“Before the garden, I never really hung out on campus,” said Warg. Erickson agreed that the garden provides a space where students can socialize while they work, without being pressured by faculty.

Primarily, however, the garden will be a living laboratory, she said. Many different programs can benefit from the garden, she said. She noted that biology, botany, physics and anthropology classes could benefit, and added that she would like to the art department involved as well.

“We really want different departments on campus to be engaged,” she said.

Lewis said that she would be using the native plant garden in her experimental archeology class, to study how people native to the region used their botanical resources. Students can explore how these societies lived by making baskets and shoes out of plant fiber, or by studying medicinal and edible plants, she said.

“There are so many different educational opportunities on this lot,” Warg said.

Students can also use the garden as a service learning or volunteer resource, or as an extracurricular, Erickson said.

In addition, the garden will revitalize an underutilized space, she said. The garden is located in a seemingly neglected area of campus. It can be found past Lot 12, behind some outdated and abandoned gas pumps, in a partially fenced lot. It is an area that could use some beautification.

Erickson said that the group wants to have some sensory plants, like mint or roses, in mobile containers near the garden’s entrance, which would make the garden more visible and appealing. If the art department got involved, she said, they could have sculptures in the garden. They might also add some benches, where students could sit and enjoy the garden, she said.

The group may also plant some blackberries along the fence, she said. The thorny bushes would add security as well as produce. Although they have had minimal security risks so far, the lot is isolated from the campus and adjacent to a busy street, so they anticipate some security risks, Erickson said.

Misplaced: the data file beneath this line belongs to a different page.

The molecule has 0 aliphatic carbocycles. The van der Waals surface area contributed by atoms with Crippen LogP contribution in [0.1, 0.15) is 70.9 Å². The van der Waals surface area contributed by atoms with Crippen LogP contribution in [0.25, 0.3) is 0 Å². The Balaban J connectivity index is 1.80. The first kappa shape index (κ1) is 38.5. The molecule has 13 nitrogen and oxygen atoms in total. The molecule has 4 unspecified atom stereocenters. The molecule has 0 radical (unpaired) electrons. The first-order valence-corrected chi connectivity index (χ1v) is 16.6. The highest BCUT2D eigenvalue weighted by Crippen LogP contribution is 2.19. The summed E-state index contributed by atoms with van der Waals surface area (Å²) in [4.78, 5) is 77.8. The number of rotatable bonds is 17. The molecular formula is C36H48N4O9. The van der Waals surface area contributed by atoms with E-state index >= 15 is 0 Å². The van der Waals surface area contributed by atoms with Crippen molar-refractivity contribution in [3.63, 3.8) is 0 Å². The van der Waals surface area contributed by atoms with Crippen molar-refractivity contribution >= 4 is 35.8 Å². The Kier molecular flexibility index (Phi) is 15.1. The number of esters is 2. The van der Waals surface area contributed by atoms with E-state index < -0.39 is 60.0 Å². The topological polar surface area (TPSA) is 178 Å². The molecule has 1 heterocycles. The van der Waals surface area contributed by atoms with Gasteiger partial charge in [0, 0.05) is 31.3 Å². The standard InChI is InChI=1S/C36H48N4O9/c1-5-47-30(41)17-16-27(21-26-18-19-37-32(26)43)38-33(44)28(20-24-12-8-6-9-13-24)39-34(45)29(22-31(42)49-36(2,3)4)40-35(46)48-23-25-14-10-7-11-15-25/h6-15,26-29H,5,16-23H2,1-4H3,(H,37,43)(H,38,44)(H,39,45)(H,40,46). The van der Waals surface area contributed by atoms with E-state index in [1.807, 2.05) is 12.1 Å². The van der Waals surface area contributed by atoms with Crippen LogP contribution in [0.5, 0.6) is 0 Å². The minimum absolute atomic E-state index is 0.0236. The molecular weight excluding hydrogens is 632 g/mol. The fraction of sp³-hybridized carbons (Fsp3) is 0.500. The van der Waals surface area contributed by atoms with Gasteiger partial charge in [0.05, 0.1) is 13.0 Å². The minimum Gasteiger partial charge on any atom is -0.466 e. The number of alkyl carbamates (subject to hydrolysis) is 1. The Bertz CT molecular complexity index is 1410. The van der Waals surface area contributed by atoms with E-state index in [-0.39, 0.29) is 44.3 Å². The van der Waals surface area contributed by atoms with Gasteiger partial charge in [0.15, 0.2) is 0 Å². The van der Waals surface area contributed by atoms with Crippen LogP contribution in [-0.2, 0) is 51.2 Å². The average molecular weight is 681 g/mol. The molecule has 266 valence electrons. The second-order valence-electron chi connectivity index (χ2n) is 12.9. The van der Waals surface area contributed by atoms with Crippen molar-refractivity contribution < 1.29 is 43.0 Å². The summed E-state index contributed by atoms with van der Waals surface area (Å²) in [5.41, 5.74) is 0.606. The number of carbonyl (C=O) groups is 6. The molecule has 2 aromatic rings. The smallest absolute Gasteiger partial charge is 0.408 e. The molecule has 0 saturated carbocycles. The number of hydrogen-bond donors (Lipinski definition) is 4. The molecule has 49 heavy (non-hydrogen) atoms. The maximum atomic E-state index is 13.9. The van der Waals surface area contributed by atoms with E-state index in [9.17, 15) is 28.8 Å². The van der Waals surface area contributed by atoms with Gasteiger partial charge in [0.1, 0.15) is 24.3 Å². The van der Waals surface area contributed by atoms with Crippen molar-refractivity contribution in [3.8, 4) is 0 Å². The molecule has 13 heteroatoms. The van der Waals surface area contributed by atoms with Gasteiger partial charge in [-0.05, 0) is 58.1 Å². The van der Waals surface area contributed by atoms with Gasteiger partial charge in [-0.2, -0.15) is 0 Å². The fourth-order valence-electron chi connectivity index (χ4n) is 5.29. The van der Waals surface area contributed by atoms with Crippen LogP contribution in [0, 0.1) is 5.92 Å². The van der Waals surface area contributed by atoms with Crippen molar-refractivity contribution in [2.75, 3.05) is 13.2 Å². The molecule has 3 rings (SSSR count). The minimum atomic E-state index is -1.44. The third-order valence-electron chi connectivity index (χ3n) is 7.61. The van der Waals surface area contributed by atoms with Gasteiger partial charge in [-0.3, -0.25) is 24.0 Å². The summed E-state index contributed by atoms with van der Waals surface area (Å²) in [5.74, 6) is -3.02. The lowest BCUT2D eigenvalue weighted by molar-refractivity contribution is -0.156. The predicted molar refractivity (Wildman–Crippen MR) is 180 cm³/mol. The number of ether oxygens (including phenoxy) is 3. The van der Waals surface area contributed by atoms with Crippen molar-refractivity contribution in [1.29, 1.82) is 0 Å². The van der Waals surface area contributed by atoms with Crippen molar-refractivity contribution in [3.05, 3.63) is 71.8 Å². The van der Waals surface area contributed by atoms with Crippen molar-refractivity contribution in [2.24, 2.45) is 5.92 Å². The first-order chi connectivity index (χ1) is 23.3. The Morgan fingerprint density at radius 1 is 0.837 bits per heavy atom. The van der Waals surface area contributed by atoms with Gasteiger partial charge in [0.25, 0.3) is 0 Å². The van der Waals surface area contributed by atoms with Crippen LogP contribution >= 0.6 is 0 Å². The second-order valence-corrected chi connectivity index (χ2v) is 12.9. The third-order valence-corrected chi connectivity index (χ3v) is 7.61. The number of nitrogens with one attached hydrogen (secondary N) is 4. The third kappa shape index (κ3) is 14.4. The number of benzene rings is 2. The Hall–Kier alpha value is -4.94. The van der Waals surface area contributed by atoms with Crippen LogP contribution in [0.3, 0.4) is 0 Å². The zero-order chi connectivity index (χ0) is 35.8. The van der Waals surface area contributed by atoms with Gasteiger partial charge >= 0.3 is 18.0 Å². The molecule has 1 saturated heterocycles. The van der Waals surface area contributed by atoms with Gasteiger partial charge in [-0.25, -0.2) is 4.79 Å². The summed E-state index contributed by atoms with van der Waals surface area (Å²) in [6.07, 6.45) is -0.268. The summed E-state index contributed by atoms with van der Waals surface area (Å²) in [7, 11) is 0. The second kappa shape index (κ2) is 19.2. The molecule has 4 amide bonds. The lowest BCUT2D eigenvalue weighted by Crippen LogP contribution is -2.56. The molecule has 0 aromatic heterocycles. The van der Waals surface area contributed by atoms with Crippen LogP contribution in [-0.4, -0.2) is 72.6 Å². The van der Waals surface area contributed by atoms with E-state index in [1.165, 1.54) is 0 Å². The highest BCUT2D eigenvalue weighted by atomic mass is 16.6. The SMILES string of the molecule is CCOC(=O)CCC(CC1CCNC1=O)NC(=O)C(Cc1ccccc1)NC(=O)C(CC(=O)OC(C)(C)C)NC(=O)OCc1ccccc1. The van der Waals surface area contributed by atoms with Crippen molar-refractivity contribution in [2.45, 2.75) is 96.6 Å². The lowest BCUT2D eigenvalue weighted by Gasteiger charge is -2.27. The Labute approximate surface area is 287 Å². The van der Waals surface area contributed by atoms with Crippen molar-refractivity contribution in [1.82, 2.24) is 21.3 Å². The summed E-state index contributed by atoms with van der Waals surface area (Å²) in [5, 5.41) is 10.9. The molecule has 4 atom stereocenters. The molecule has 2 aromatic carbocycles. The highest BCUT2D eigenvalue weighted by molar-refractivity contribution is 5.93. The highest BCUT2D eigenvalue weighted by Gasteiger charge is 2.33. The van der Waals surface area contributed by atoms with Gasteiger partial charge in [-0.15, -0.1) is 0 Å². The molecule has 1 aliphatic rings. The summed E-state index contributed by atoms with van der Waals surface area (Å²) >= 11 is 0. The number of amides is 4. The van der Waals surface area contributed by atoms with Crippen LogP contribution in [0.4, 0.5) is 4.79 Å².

The garden has plenty of room for development, and the garden team has plenty of ideas. The group would like to build a shed, to store their low-cost tools and equipment, she said. They have also considered adding a compost system, she said. Other ideas include bat boxes, to discourage mosquitoes and other pests, and night-vision video cameras, which would capture the activities of nocturnal wildlife, she said.

“We have so many ideas and dreams,” Warg said.

Erickson said that she is concerned with making sure the garden carries on after her graduation. It would be a shame to lay the groundwork only for the project to be abandoned, she said. To remedy this, she is considering having the university sign a contract to ensure the garden remains operational for at least five years, she said.

From her research on campus gardens at other universities, Warg found that student participation is vital to a garden’s success, she said. “Really, what keeps it going is the students,” she said.

“We’re very open to more participation,” Lewis said. “We welcome as many volunteers as possible, who can help in any capacity. You don’t have to be a gardening expert. Anyone can bring in anything they want.”